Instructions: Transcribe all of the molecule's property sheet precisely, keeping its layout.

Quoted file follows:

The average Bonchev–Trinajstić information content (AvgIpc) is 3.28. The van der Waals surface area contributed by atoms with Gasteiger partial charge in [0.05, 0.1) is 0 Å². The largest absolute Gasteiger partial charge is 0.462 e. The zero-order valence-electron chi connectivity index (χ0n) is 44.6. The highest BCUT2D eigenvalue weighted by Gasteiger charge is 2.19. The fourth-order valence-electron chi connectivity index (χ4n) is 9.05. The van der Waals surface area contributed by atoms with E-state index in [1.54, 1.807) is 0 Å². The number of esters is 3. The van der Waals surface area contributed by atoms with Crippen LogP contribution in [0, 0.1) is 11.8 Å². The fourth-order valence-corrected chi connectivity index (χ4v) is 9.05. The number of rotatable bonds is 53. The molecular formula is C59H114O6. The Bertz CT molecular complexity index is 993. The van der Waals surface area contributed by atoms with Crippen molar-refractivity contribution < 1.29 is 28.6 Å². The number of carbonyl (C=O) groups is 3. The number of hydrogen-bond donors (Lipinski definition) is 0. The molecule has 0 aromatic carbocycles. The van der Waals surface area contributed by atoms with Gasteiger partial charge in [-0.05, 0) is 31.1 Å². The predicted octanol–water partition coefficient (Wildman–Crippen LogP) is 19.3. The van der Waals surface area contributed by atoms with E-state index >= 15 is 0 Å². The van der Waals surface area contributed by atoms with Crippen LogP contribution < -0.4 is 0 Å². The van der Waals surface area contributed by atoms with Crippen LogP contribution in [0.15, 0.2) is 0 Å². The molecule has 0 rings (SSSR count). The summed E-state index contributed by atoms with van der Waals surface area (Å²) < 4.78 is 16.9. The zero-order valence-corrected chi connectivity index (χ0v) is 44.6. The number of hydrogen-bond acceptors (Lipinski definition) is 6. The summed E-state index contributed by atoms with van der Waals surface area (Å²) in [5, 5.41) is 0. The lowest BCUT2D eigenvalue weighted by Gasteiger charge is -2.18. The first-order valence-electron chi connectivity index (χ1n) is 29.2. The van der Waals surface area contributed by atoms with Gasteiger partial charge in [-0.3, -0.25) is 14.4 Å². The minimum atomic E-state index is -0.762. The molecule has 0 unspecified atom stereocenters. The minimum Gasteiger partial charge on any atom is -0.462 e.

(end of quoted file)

The average Bonchev–Trinajstić information content (AvgIpc) is 3.28. The van der Waals surface area contributed by atoms with Gasteiger partial charge in [0.05, 0.1) is 0 Å². The largest absolute Gasteiger partial charge is 0.462 e. The zero-order valence-electron chi connectivity index (χ0n) is 44.6. The highest BCUT2D eigenvalue weighted by Gasteiger charge is 2.19. The fourth-order valence-electron chi connectivity index (χ4n) is 9.05. The van der Waals surface area contributed by atoms with E-state index in [1.54, 1.807) is 0 Å². The number of esters is 3. The van der Waals surface area contributed by atoms with Crippen LogP contribution in [0, 0.1) is 11.8 Å². The fourth-order valence-corrected chi connectivity index (χ4v) is 9.05. The number of rotatable bonds is 53. The molecular formula is C59H114O6. The Bertz CT molecular complexity index is 993. The van der Waals surface area contributed by atoms with Crippen molar-refractivity contribution < 1.29 is 28.6 Å². The number of carbonyl (C=O) groups is 3. The number of hydrogen-bond donors (Lipinski definition) is 0. The molecule has 0 aromatic carbocycles. The van der Waals surface area contributed by atoms with Gasteiger partial charge in [-0.05, 0) is 31.1 Å². The predicted octanol–water partition coefficient (Wildman–Crippen LogP) is 19.3. The van der Waals surface area contributed by atoms with E-state index >= 15 is 0 Å². The van der Waals surface area contributed by atoms with Crippen LogP contribution < -0.4 is 0 Å². The van der Waals surface area contributed by atoms with Crippen LogP contribution in [0.15, 0.2) is 0 Å². The molecule has 0 rings (SSSR count). The summed E-state index contributed by atoms with van der Waals surface area (Å²) < 4.78 is 16.9. The zero-order valence-corrected chi connectivity index (χ0v) is 44.6. The number of hydrogen-bond acceptors (Lipinski definition) is 6. The summed E-state index contributed by atoms with van der Waals surface area (Å²) in [5, 5.41) is 0. The lowest BCUT2D eigenvalue weighted by Gasteiger charge is -2.18. The first-order valence-electron chi connectivity index (χ1n) is 29.2. The van der Waals surface area contributed by atoms with Gasteiger partial charge in [-0.3, -0.25) is 14.4 Å². The minimum atomic E-state index is -0.762. The molecule has 0 unspecified atom stereocenters. The minimum Gasteiger partial charge on any atom is -0.462 e.